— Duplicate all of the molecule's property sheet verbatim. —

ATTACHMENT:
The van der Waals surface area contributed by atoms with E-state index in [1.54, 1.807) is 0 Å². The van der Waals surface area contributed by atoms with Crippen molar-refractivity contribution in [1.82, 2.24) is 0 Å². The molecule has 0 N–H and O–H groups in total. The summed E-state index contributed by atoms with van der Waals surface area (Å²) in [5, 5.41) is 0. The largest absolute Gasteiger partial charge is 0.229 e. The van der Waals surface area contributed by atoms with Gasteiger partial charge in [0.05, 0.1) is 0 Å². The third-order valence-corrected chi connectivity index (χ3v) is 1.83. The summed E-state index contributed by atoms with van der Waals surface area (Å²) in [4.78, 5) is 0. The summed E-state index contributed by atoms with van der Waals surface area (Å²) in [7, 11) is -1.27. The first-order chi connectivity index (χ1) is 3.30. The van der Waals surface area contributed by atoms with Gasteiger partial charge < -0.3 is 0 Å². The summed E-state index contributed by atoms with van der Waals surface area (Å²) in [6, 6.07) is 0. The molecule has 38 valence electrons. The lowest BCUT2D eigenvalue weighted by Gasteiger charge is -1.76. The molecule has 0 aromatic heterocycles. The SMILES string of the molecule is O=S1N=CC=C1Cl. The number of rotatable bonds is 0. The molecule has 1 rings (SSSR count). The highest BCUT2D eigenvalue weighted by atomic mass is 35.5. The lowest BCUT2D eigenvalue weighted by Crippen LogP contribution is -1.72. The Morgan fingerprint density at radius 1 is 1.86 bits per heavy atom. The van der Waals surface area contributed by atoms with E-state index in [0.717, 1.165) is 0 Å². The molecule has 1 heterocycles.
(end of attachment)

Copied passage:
The van der Waals surface area contributed by atoms with E-state index in [1.54, 1.807) is 0 Å². The van der Waals surface area contributed by atoms with Crippen molar-refractivity contribution in [1.82, 2.24) is 0 Å². The molecule has 0 N–H and O–H groups in total. The summed E-state index contributed by atoms with van der Waals surface area (Å²) in [5, 5.41) is 0. The largest absolute Gasteiger partial charge is 0.229 e. The van der Waals surface area contributed by atoms with Gasteiger partial charge in [0.05, 0.1) is 0 Å². The third-order valence-corrected chi connectivity index (χ3v) is 1.83. The summed E-state index contributed by atoms with van der Waals surface area (Å²) in [4.78, 5) is 0. The summed E-state index contributed by atoms with van der Waals surface area (Å²) in [7, 11) is -1.27. The first-order chi connectivity index (χ1) is 3.30. The van der Waals surface area contributed by atoms with Gasteiger partial charge < -0.3 is 0 Å². The summed E-state index contributed by atoms with van der Waals surface area (Å²) in [6, 6.07) is 0. The molecule has 38 valence electrons. The lowest BCUT2D eigenvalue weighted by Gasteiger charge is -1.76. The molecule has 0 aromatic heterocycles. The SMILES string of the molecule is O=S1N=CC=C1Cl. The number of rotatable bonds is 0. The molecule has 1 rings (SSSR count). The highest BCUT2D eigenvalue weighted by atomic mass is 35.5. The lowest BCUT2D eigenvalue weighted by Crippen LogP contribution is -1.72. The Morgan fingerprint density at radius 1 is 1.86 bits per heavy atom. The van der Waals surface area contributed by atoms with E-state index in [0.717, 1.165) is 0 Å². The molecule has 1 heterocycles.